Monday, May 30, 2011
Sunday, May 22, 2011
Monday, May 16, 2011
The editors of AFP would like to believe that our online collections of selected content on topics such as hyperlipidemia, hypertension, and coronary artery disease have similar lifesaving benefits for your patients, but the truth is, we don't know. So how can we find out? As recently reported in AAFP News Now, journal CME quizzes for content published after the July 1st issue must be submitted online only, in order to meet new AMA requirements regarding CME credit. Although this will be a change for many readers, it presents an opportunity to think about how we might redesign CME content to better meet physicians' needs and improve measurable outcomes for their patients. If you have any thoughts or suggestions, please post them in a comment or send an e-mail to email@example.com.
Thursday, May 12, 2011
A physician reader of AFP submitted the following post.
I enjoyed reading and cannot agree more with the editorial in the April 15, 2011 issue on the appropriate use of magnetic resonance imaging for evaluating common musculoskeletal conditions. In many ways, the overuse of MRI is like the overuse of antibiotics for viral syndromes. Everyone knows we shouldn’t do it, but nobody seems to be able to stop.
Almost every specialist I refer to orders an MRI, often requiring them before they will even schedule a consult. Patients come in demanding an MRI after watching a professional sports event in which the sideline reporter let folks know what the MRI showed on the star who was injured during the game.I’ve had many patients come in letting me know that their personal trainer, therapist, or next door neighbor as well as their neurologist, chiropractor or other health care professional had advised them to come in and request an MRI.
The radiologists where I practice review all MRI requests for appropriateness based on the clinical history and reported physical findings. This review process has significantly cut down on the number of MRIs that are being done at our facility, although the number of complaints has risen. In contrast, there are no financial disincentives to performing inappropriate MRIs in fee-for-service health systems.William T. Sheahan, MD
Orlando VA Medical Center
Monday, May 9, 2011
Overuse of screening colonoscopy provides no additional health benefits to patients, but increases the risk of adverse effects, causes unnecessary medical expenses, and diverts resources that might otherwise be available to assist the nearly 40 percent of eligible Americans who are not up-to-date on colorectal cancer screening. Although more adults are being screened today than ever before, much work remains to be done, as family physician Doug Campos-Outcalt wrote in a previous editorial in AFP:
Although [colorectal cancer screening] trends show improvement, significant disparities persist. Racial or ethnic minorities and those with no health insurance, low incomes, or less than a high school education have significantly lower rates of use of colorectal cancer testing. There are several hypothesized reasons to explain low adherence to recommendations. These include lack of a medical home, lack of health insurance, lack of awareness of the need, and failure of physicians to recommend screening. Family physicians can address the last two issues; policy makers need to address the first two.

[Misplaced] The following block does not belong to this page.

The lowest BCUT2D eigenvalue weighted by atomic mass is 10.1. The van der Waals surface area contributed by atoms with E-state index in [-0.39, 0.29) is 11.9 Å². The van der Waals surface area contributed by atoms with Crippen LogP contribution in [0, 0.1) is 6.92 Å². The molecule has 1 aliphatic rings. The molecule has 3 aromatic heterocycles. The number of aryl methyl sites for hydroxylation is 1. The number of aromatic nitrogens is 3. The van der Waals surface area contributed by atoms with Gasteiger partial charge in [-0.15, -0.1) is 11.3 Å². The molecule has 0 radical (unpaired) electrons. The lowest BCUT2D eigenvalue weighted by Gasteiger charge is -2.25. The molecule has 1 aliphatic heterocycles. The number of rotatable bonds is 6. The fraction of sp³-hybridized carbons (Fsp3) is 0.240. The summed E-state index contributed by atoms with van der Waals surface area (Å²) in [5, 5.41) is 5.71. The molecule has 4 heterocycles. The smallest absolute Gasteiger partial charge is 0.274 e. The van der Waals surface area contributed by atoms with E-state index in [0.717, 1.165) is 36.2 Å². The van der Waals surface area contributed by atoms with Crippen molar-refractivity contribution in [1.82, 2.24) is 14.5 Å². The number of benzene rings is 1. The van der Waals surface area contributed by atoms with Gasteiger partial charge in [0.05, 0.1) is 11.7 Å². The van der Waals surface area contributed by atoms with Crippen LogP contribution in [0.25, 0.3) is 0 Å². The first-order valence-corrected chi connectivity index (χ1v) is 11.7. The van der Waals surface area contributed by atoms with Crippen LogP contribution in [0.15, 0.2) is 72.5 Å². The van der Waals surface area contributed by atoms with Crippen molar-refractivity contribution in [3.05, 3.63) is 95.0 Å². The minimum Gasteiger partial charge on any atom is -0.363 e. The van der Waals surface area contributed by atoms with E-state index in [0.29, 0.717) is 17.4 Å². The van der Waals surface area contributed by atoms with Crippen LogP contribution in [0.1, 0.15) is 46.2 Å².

Fecal occult blood testing and flexible sigmoidoscopy are also recommended options for reducing colorectal cancer mortality in adults 50 to 75 years of age. However, evidence suggests that colonoscopy has become the colorectal screening cancer test of choice for many family physicians. What has been your experience with referring patients for screening colonoscopy? Has your practice observed excessive colonoscopy use for patients without indications other than screening?
Sunday, May 1, 2011
In the May 1st issue of AFP, Drs. Carla Perissinotto and Victor Valcour review the numerous gaps in the evidence for preventing dementia that complicate public health strategies for reducing the rising incidence and morbidity from this chronic disease. They argue that current knowledge supports a tertiary prevention strategy:
It is reasonable to look to prior public health campaigns as models for our educational and prevention efforts for dementia. Educational efforts should first focus on ensuring that the public understands that a diagnosis of dementia represents a spectrum of cognitive impairment, and that Alzheimer disease is only one of several subtypes. Until strategies targeting primary and secondary prevention emerge, our greatest impact may be in tertiary prevention—in the prevention of dementia morbidity. Such work may require early recognition, in which strategies targeting home and financial safety have a clear impact on those at highest risk.
Family physicians have always played an important role in caring for patients with dementia and their caregivers. For more current information on the diagnosis and management of the various forms of dementia, see our AFP By Topic collection.